The white noise resumes. It sounds like a whirling engine. I imagine myself hurling through outer space in a shuttle. Sondow’s disembodied voice over my headphones instructs me to “think out loud.” I list out loud the images that randomly appear to me: stars, black sky, blue and purple rolling mist, metal beams, mountains, pine trees, a lake, a teapot. I look out of the window of the shuttle and see a black sky blanketed by glowing stars. As I round a corner, I can see the sun slightly eclipsed by a planet with a slim crescent brightly peeking through. I keep repeating to Sondow, “It feels like I am in outer space.” Flashes of my cat keep appearing to me, but I am too afraid to say this out loud, unsure of the mixing between my own imagination with bits and pieces of the target image. The session ends after thirty minutes.
As an experimental subject, I am what Sondow considers an “ordinary person,” that is, someone who does not self-identify as possessing extrasensory perception. In the course of her research, Sondow has been surprised to find that many “ordinary” people have positive results in her Ganzfeld experiments. In a 1994 interview, Sondow discussed her belief in the pervasiveness of psi ability: “I [came] to the conclusion that psi is not a rare or extraordinary phenomenon, but is probably a ubiquitous—but unconscious—phenomena that goes on all the time. It’s a matter of interpretation; what some call extraordinary coincidences, others label psi.” For Sondow, the task of finding psi phenomena among ordinary people occurs amidst larger uncertainties over how one interprets the nature of psi (e.g., its origins and mechanics) and its existence more generally.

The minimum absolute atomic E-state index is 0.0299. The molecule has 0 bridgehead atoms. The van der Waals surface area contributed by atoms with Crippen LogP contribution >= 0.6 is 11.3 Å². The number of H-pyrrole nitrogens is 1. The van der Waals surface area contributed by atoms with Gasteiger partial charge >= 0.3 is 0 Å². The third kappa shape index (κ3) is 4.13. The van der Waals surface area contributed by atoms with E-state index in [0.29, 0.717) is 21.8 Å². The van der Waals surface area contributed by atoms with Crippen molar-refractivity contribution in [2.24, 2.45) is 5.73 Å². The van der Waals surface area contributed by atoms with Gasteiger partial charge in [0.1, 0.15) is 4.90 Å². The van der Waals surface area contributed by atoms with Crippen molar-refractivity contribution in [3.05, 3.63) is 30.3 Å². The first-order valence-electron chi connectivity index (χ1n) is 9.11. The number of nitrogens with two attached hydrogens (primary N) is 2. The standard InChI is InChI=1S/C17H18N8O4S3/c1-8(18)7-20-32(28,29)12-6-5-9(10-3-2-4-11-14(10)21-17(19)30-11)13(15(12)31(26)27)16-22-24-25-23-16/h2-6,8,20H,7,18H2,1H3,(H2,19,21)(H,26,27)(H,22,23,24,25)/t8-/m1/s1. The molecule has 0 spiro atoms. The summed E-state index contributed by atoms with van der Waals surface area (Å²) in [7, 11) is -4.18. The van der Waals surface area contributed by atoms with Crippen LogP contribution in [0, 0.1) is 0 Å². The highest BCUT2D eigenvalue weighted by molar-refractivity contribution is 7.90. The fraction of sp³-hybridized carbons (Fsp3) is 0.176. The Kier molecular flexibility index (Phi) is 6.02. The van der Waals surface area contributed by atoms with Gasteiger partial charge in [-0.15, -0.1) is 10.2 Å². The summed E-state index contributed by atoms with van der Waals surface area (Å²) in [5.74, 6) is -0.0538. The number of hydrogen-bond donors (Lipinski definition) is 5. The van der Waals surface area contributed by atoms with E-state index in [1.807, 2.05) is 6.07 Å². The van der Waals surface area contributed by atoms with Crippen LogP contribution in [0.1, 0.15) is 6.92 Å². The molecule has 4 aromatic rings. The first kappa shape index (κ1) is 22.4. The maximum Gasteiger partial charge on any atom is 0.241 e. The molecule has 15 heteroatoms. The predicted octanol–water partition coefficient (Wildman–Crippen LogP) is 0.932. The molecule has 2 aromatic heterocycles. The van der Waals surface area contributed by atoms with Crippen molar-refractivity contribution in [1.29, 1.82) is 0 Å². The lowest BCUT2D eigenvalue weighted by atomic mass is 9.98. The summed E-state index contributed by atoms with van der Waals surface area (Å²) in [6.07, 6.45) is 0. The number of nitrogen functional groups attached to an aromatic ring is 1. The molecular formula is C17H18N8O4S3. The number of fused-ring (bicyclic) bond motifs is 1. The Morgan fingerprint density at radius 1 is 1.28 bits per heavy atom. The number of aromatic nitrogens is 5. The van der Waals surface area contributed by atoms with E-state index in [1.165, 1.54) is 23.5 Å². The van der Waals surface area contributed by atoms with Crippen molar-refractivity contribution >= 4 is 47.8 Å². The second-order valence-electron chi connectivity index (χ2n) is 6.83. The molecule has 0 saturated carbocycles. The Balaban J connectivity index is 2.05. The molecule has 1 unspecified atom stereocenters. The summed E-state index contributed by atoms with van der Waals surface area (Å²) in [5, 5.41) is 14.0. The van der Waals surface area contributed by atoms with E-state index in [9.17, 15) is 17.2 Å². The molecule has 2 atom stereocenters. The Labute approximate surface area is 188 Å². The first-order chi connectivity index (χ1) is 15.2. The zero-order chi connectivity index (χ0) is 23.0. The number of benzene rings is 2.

My particular Ganzfeld experiment was part of Sondow’s recent efforts to correlate psi with levels of creativity. Outside of the sensory deprivation chamber, I fill out a series of surveys and questionnaires assessing my creativity, gauged by my dreaming patterns, open-mindedness, sense of well-being, ability to adapt to change, and overall mood. They also ask me to rate my ease of achieving altered states of consciousness as well as the power of my imagination to generate and interpret visual imagery. Based upon my own assessments, Sondow hypothesizes that I am a likely candidate to be predisposed and receptive to telepathic communication.